Is God Doing Anything Good in Your Pain?
Nobody enjoys suffering just for suffering's sake. Well, slightly (or very) strange people may. But we all do suffer. What are we to make of it? How should we respond? Well, certainly Christians should seek relief, help, and healing from God. But that’s not it. We should trust that God is doing something good smack dab in the middle of it. You may not like to hear that, but it is true and will transform your life if you know God is at work for your good in your pain.
One of the strangest commands in the bible is “count it all joy when you endure trials of various kinds” (James 1:2). This doesn’t mean we jump up and down like a kid in the bounce house, “Yippee!” But James does mean count it joy. And not just some joy, but all joy. And not just in small trials or big trials, but in trials of various kinds – big, small, physical, emotional, financial, relational, vocational, short-term, and long-term. It is important to remember that Christ has satisfied the wrath of God against our sins. Therefore, our suffering, even though God is sovereign over it all, is not his wrath because of sin. Jesus drank that cup all the way to the bottom.
Okay, so what is God up to in my suffering? Here are five truths you can take to the bank.
Suffering purifies our faith. An artificial faith is worthless. Genuine faith, however, is more precious than gold. It is more valuable than all the money in the world. It is more to be desired than health, comfort, ease, and luxury all combined! This is how God sees our faith and, therefore, we should as well. The outcome of our faith is, by the way, the salvation of our souls. Pretty big deal. So God will see to it that our faith does not falter; he will make sure it is sufficiently tested and purified.
In this [eternal inheritance] your rejoice, though now, for a little while, if necessary, you have been grieved by various trials, so that the tested genuineness of your faith, more precious than gold that perishes though it is tested by fire – may be found to result in praise and glory and honor and the revelation of Jesus Christ (1 Peter 1:6-7).
Suffering purifies your faith, making you fit to receive praise, glory, and honor from the Lord Jesus himself!
Suffering produces endurance. What’s the big deal about endurance? Well, quite a lot actually. Only those who endure to the end will be saved (Matthew 24:13). But a teeth-grinding, stoic, robotic, unhappy endurance is no Christian endurance. We want none of it! Thankfully God doesn't either. Let’s follow Paul’s wisdom in Romans 5:3-5:
We also rejoice in our sufferings, knowing that suffering produces endurance, and endurance produces character, and character produces hope, and hope does not put us to shame, because God’s love has been poured into our hearts through the Holy Spirit who has been given to us.
Rejoice in your suffering because God is working through it to make you strong, holy, and hopeful in his love.
Suffering now produces greater glory in the future. There are myriad verses stating how big and worth it our reward will be in eternity in relation to difficulties in this life. Jesus said, “Blessed are those who are persecuted for righteousness’ sake… rejoice and be glad, for your reward is great in heaven (Matthew 5:10-12). But there is also evidence that our suffering now is actually accruing a greater glory in eternity. Paul says as much in 2 Corinthians 4:17,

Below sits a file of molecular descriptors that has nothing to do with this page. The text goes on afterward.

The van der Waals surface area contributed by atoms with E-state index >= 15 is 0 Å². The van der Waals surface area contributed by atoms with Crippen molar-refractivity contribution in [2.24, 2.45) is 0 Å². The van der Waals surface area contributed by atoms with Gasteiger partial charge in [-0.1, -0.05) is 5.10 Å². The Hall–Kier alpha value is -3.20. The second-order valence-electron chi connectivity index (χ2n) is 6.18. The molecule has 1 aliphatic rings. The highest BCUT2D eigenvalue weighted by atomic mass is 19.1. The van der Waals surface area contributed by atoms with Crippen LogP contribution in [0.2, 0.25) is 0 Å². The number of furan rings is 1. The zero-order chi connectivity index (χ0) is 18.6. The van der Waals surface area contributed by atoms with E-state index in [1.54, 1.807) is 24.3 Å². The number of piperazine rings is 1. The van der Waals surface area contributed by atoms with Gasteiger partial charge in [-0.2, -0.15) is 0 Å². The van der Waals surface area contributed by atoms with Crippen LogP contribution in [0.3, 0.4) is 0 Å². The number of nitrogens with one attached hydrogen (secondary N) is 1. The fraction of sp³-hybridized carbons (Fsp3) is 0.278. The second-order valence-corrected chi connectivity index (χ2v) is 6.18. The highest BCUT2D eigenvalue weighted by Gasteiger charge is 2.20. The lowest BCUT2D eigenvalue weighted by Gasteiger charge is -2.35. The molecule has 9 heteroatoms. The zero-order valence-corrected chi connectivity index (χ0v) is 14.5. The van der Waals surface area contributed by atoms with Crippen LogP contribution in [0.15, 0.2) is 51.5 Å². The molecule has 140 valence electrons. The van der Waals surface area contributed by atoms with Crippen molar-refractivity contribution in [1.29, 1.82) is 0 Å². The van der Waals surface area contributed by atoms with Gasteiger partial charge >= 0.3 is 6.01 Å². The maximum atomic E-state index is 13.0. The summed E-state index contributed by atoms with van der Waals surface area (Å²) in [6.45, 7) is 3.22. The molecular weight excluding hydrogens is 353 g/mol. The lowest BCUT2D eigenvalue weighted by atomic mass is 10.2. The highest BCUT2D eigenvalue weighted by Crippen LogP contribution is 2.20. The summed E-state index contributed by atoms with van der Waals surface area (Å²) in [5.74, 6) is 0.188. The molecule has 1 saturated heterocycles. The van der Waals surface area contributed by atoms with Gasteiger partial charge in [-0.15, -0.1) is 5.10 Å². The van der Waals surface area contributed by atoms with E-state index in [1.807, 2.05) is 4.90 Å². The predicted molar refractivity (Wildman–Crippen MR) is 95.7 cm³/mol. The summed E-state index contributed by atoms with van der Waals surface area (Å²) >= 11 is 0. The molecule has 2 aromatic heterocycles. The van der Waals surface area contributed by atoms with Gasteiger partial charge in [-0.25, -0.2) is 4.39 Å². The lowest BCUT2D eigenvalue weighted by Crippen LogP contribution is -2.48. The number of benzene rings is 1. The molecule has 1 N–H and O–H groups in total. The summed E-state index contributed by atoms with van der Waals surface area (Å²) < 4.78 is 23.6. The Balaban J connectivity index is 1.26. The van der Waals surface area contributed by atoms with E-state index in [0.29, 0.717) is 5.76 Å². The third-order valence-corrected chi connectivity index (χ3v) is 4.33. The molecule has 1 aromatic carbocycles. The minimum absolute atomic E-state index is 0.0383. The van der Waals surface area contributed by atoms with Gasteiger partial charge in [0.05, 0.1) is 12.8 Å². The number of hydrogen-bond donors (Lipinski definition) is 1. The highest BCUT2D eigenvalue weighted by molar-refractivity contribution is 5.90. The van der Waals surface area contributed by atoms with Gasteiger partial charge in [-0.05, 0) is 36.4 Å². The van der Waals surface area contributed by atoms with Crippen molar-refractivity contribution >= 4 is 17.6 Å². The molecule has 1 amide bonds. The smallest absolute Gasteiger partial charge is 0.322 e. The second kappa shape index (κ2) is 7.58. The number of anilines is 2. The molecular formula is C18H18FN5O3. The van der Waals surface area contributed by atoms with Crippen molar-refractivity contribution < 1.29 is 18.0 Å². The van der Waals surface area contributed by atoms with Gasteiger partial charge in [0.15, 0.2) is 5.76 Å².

For this light and momentary affliction is preparing for us an eternal weight of glory beyond all comparison.
Think about this. Your life is short. Eternity is long. Heaven and hell are real. Suffering now is preparing or producing or accomplishing a weighty and glorious eternity for you.
Suffering helps us see our limitations and weakness so that we trust in God and not ourselves. Have you ever been in a painful or hard situation where you finally cry, “Uncle! I give up! I surrender!” and found an almighty God there? This is what Paul describes in 2 Corinthians 1:8-9,
For we were so utterly burdened beyond our strength that we despaired of life itself. Indeed, we felt that we had received the sentence of death. But that was to make us rely not on ourselves but on God who raises the dead.
Paul says God was at work purposing the desired outcome of not trusting self, but God. To be brought to the end of your resources in order to trust God “who raises the dead” is a wonderful gift from God.
Suffering helps us love and rejoice in Jesus more. When other things such as comfort, health, money, friends, or status are stripped away, Jesus will still be enough. He is always enough; his grace always sufficient. Nothing can separate you from his love (Romans 8:38-39), he is a friend who sticks closer than a brother (Proverbs 18:24), will be with you always to the end of the age (Matthew 28:20), and he is almighty with all authority. No wonder the testimonies of bygone saints are legion that state in the worst suffering Jesus became the most precious. Peter, no doubt, was encouraging his suffering readers with this truth when he said,
Though you have not seen him, you love him. Though you do not now see him, you believe in him and rejoice with joy that is inexpressible and filled with glory (1 Peter 1:8).
Suffering Christians can have such sweet fellowship with Jesus that their joy is beyond ability to express and glorified.
So are you suffering? Then pray (James 5:13). And also trust God is at work in it for your good.